Moody's Investors Service has lowered the credit ratings for 15 of the world's largest banks as part of a broad review of major financial bodies.
The ratings agency said on Thursday that the banks, including the US ones, Bank of America, JPMorgan Chase, Citigroup, Goldman Sachs, and Morgan Stanley, were downgraded because of their bleak prospects for long-term profitability and growth, The Associated Press reported on Thursday.
Moody’s said it was particularly concerned about banks with significant capital market activities amid high market volatility.
“All of the banks affected by today's actions have significant exposure to the volatility and risk of outsized losses inherent to capital markets activities," the agency’s Global Banking Managing Director, Greg Bauer was quoted as saying in a statement.
Moody's lowered Morgan Stanley's long-term debt rating by two notches to Baa1, which is three notches above the junk or noninvestment grade, a status that many bond buyers avoid.
The agency reduced long-term ratings by two levels at Goldman Sachs, JP Morgan Chase, and Citigroup. Bank of America's long-term debt rating was downgraded by one notch.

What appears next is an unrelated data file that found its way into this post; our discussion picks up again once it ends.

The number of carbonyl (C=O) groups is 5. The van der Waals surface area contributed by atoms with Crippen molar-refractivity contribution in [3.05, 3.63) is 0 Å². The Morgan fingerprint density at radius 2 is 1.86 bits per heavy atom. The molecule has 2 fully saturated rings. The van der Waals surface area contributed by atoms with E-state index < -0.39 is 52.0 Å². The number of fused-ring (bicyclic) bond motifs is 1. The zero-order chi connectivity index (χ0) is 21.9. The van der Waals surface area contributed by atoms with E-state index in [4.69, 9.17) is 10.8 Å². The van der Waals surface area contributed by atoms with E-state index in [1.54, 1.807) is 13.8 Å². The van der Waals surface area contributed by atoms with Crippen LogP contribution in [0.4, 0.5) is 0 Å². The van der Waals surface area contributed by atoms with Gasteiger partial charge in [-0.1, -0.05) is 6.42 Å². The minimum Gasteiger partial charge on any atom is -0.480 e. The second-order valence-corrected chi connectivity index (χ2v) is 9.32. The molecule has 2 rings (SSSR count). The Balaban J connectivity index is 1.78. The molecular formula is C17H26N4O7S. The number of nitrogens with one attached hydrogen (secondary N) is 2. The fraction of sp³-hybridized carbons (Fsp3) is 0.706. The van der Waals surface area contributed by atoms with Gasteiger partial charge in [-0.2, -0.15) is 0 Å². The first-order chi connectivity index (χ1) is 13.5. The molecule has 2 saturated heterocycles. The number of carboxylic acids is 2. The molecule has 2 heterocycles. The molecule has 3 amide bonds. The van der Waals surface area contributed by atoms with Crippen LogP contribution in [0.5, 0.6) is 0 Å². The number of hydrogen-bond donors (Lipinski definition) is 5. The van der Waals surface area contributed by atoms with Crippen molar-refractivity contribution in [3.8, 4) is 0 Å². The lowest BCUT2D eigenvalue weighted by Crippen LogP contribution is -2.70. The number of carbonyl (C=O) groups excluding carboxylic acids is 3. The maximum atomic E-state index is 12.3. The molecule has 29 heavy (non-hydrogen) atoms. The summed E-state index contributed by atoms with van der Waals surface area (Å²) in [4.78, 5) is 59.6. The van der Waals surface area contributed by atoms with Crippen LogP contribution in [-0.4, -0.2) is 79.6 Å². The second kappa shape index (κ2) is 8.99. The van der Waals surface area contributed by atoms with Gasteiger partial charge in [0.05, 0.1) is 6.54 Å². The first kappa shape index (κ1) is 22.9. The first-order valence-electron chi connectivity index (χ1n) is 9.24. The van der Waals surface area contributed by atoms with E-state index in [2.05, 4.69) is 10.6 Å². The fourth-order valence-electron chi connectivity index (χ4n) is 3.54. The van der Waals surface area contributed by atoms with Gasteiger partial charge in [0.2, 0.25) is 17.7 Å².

Other banks affected by the downgrade were Barclays, Credit Suisse, HSBC, Royal Bank of Scotland, BNP Paribas, Credit Agricole, Deutsche Bank, Royal Bank of Canada, Societe Generale, and UBS.
Moody's had said in February that it was considering downgrading the credit ratings for major banks in the US and in Europe.
A downgrade usually means that it becomes more costly for banks to raise money by selling debt.
Since the 2008 economic downturn, numerous large banks have seen the value of their assets fall and their access to private capital be restricted, prompting governments and central banks to recapitalize banks.